ICE Stops Arresting Immigrants at Kern County Courthouses

January 25, 2014 /


By Reyna Olaguez for South Kern Sol

BAKERSFIELD, Calif. – Immigration Customs Enforcement (ICE) will no longer arrest immigrants at Kern County Courthouses, announced a top ICE official on January 10. The moves comes after the American Civil Liberties Union complained that immigration officials were arresting undocumented immigrants while they were using courthouse services, like paying traffic tickets.

ICE officials will now only arrest undocumented immigrants at the courthouse in “exigent” circumstances, according to Thomas Homan,Executive Associate Director of ICE Enforcement and Removal Operations.

The decision puts an end to deportations that are put into motion after an immigrant appears at the courthouse to pay fines, attend a court hearings, or get married.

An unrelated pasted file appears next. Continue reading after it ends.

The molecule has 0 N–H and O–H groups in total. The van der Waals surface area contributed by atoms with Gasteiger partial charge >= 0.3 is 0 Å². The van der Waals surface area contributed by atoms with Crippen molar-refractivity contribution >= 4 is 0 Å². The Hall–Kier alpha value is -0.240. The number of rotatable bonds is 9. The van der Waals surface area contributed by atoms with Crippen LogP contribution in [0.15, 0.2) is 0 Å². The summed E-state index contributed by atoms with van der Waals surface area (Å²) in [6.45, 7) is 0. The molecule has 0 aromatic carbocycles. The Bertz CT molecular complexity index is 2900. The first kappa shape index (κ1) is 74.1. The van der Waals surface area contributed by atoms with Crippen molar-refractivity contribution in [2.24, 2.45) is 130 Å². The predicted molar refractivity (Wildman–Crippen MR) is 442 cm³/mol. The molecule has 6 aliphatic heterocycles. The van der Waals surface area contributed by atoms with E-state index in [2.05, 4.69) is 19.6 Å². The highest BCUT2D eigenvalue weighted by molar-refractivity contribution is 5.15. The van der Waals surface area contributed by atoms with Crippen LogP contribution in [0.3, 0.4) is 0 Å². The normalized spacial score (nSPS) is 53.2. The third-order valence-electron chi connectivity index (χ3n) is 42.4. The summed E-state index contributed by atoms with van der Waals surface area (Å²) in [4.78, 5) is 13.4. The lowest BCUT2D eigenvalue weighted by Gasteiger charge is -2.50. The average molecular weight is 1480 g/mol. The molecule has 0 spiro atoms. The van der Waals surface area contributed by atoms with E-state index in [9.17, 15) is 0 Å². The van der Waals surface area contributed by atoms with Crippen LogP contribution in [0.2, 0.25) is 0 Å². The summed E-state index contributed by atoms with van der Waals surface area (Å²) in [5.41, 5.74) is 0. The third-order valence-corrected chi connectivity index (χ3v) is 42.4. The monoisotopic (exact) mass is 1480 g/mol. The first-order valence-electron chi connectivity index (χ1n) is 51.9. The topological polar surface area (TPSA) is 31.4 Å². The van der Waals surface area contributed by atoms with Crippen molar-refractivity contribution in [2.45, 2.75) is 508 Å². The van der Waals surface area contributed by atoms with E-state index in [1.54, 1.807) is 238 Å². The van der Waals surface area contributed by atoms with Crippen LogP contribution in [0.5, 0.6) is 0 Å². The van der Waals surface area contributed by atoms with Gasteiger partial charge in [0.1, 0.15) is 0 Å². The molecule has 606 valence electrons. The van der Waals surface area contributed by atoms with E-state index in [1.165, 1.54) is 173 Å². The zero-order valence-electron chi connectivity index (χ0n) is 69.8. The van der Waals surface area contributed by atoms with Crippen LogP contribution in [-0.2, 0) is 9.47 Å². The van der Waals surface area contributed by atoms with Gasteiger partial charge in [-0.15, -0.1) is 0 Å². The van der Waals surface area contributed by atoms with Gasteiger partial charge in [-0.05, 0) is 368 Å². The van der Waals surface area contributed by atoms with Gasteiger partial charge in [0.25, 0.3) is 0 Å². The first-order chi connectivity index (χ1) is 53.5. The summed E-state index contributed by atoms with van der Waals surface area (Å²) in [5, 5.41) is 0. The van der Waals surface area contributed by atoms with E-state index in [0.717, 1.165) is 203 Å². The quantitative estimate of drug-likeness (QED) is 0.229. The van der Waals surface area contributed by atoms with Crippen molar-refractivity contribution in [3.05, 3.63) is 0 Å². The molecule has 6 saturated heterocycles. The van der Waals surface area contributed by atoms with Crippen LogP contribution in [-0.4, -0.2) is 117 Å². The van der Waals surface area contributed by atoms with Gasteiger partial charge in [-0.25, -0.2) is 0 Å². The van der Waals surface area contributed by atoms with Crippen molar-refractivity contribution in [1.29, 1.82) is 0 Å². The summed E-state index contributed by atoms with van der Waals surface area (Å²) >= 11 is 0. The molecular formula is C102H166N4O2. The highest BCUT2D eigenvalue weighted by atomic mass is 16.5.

“These arrests have impeded residents from complying with the law and accessing essential court services, and deterred them from doing so in the future,” wrote ACLU attorney Michael Kauffman, in a letter written to ICE on Oct. 17.

Obeying the law is important to Gema Perez, 48, a mother of a Deferred Action for Childhood Arrivals (DACA) recipient, who said it saddened her that people could be arrested for “just trying to be in good terms with the law.”

Sergio Villatoro, one of the detained immigrants cited by Kauffman in the letter to ICE, was at the courthouse waiting to pay a traffic ticket for driving without a license when ICE agents entered the building, blocked the exits told the five other Latino individuals who were there that they were being arrested for being the country illegally.

In October, South Kern Sol reported the case of a young woman who was deported after trying to pay a ticket for a ‘broken’ taillight.

Kern County resident Jesus Perez was also deported after appearing at the courthouse, leaving behind his 22-year-old daughter, Blanca Perez. Perez said she was happy about ICE’s decision to halt arrests at the courthouse.

“I think it’s great news, it allows people to come out of the shadows and it will allow people to exercise their rights. Now people can speak up,” says Perez.

One South Kern resident said he considers the ICE announcement a victory.

“It is a great triumph for the immigrant community of Kern County who has been experiencing harassment and wrongful arrests of innocent people by ICE,” says Daniel Jimenez, 22.